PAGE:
Watercolour Pixel Painting

watercolour pixel painting | 27th and Olive

I have always been envious of painters.

I’ve always been an artsy type of person my entire life, always adventurous in trying new mediums and new techniques, however I could never really figure out painting. I always wanted to paint a realistic portrait of someone, but after attempting for many hours, the result was anything but… I took an art elective class in University, a welcomed escape from my hectic engineering packed schedule, where the focus was acrylic painting. I felt I learned a wealth of knowledge, but most of my paintings ended up being of bridges.

Yes, I am a typical engineer.

Fast forward a few years. I’ve noticed a growing trend (on Instagram anyway) in watercolour. Watercolour is a beautiful technique using water soluble pigment, applied in transparent water ‘washes’ and without the admixture of white pigment in lighter tones. After studying these beautiful paintings by talented artists around the work, I of course wanted to try it out myself. For me, the unpredictability and uncontrollable nature of watercolour makes it the most exciting and expressive medium of all. The opportunity to meander somewhere between mastery and complete lack of control during the course of a painting makes it so much more engaging than other mediums. I love that detail is not a necessity. The washes and washes of colours add layers to your canvas that overtime slowly evolve into a perfect painting. I have much to learn about watercolour. I only understand the true basics of the techniques, but I think I’ve found something that I can work at for the next 30 years and still remain engaged and enthusiastic.

This brings me to a fun painting project that I discovered by mistake, but has actually helped me understand how to work this magical paint. While resizing images one afternoon, I mistakenly resized one to 20 pixels wide. All I could see were squares of bright colour, and no real object in the photo, however when I stepped away from the computer, I could make out the image clear as day. That’s when I decided that pixel painting was my thing! It literally is an adult version of ‘paint by numbers’…without the numbers! Remember when I said all I wanted to do was paint a portrait?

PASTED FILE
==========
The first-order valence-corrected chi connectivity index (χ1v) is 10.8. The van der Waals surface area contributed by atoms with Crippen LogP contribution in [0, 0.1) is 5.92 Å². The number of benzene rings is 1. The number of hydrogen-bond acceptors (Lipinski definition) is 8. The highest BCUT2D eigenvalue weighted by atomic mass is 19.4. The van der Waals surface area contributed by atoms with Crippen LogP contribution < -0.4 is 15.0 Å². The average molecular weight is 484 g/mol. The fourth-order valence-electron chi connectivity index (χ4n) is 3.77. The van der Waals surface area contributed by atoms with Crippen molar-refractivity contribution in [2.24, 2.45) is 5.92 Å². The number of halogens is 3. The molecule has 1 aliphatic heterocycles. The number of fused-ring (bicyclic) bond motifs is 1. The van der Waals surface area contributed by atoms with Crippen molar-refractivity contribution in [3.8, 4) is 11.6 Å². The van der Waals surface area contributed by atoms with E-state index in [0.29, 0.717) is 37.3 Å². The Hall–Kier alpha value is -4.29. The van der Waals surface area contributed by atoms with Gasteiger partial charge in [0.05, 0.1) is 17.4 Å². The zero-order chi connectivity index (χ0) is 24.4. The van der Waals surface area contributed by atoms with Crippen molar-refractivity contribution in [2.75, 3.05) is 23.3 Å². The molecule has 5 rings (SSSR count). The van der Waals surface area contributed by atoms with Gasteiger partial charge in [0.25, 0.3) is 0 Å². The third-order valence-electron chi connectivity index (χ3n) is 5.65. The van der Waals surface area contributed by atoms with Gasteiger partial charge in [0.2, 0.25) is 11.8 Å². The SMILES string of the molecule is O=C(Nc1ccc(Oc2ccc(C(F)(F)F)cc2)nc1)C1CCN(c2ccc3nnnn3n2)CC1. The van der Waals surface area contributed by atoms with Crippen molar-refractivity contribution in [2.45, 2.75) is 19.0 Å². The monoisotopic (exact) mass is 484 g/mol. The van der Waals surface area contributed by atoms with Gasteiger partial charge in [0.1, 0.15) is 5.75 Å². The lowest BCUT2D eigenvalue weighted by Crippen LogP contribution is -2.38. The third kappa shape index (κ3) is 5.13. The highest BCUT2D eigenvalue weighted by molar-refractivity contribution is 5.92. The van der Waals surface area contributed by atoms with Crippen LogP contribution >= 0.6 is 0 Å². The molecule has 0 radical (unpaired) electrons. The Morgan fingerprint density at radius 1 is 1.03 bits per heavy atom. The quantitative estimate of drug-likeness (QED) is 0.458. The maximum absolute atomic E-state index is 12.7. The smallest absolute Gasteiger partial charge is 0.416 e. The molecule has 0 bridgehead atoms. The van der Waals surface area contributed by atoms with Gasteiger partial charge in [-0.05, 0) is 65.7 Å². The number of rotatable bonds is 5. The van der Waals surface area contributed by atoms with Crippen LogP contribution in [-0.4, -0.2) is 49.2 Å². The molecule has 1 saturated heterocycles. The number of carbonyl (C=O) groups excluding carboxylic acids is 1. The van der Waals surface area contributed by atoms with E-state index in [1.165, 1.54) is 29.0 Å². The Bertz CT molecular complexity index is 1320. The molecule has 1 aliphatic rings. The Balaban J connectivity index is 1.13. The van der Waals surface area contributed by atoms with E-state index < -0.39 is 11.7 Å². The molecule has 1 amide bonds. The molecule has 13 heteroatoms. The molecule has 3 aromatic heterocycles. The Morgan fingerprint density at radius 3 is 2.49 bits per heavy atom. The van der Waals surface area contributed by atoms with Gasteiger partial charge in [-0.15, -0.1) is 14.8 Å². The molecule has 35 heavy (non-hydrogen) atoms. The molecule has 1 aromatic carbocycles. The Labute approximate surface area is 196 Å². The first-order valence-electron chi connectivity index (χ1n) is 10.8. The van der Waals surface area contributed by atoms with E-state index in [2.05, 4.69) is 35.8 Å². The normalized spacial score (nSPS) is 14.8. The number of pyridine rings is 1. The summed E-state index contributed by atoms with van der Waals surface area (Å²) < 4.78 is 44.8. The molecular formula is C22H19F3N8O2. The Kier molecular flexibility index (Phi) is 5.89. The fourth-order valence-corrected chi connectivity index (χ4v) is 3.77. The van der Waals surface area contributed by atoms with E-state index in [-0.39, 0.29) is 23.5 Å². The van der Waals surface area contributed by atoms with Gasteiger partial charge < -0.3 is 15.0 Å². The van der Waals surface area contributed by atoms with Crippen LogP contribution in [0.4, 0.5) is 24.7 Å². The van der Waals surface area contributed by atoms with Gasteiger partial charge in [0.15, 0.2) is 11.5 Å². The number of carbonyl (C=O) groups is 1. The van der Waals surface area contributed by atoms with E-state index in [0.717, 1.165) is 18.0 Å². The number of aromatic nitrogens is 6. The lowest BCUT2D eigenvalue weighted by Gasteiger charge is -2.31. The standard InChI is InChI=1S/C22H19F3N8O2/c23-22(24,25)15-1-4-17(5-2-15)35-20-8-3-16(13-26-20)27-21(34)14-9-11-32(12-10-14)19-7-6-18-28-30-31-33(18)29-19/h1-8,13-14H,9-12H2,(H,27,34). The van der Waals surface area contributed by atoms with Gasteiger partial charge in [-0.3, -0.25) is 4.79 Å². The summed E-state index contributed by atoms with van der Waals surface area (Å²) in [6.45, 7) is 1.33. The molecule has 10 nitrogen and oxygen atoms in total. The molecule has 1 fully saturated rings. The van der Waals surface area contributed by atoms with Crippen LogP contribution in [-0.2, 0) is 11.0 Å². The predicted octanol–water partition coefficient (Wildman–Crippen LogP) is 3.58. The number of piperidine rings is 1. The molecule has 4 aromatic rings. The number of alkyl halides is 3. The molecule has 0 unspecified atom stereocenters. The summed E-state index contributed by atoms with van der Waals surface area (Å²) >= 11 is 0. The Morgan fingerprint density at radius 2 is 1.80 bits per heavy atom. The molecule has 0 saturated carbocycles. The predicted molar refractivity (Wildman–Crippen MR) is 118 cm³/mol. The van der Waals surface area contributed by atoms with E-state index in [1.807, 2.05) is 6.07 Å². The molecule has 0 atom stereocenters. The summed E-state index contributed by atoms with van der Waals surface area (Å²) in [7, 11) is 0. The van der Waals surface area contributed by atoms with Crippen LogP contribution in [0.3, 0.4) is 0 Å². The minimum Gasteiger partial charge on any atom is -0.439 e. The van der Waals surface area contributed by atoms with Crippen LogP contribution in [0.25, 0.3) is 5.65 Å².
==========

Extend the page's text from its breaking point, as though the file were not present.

pixel painting | 27th and Olive

It really is quite simple to do. I’ve been pleasantly surprised by the end result every time I’ve created a painting. Like I said before, I am just starting to learn watercolour. This little DIY is not a tutorial on how to use watercolour, but rather, how to create a painting using the “pixel” technique. There are many places on the world wide web that can teach you the basics of using watercolour – try SkillShare, YouTube, Nicole’s Classes to name a few!

watercolour pixel painting | 27th and Olive

First you must gather your supplies

  • watercolour paint
  • watercolour brushes
  • hot rolled watercolour paper
  • pencil
  • ruler
  • eraser
  • lots of water
  • an electronic image you want to paint

Before doing any work on the page you have to resize your image. I use Photoshop and resize my image to be between 20-40 pixels wide. Once you zoom as far in as you can you will see a series of coloured squares, otherwise known as pixel.
Next use your pencil and ruler to make a grid to match the same number of pixels on your photo. Draw your lines lightly! You will want to erase them once the painting is finished (and dry)!

And now all you do is literally paint in the squares in relation to those on your pixilated photo. Pay attention of the shades throughout the painting. You don’t want to start too dark if there are darker shades later in your painting.
Once your painting is finished and dry you can erase the light pencil lines you initially drew.

watercolour pixel painting | 27th and Olive

watercolour pixel painting | 27th and Olive

watercolour pixel painting | 27th and Olive

watercolour pixel painting | 27th and Olive

So gather up some pencils, paint and paper and whatever else you need to make some marks, then have some fun, run some risks and don’t worry too much about what it is that constitutes a watercolour – if what you do falls outside the definition, be happy just to call it a painting or even a work of art!

watercolour pixel painting | 27th and Olive

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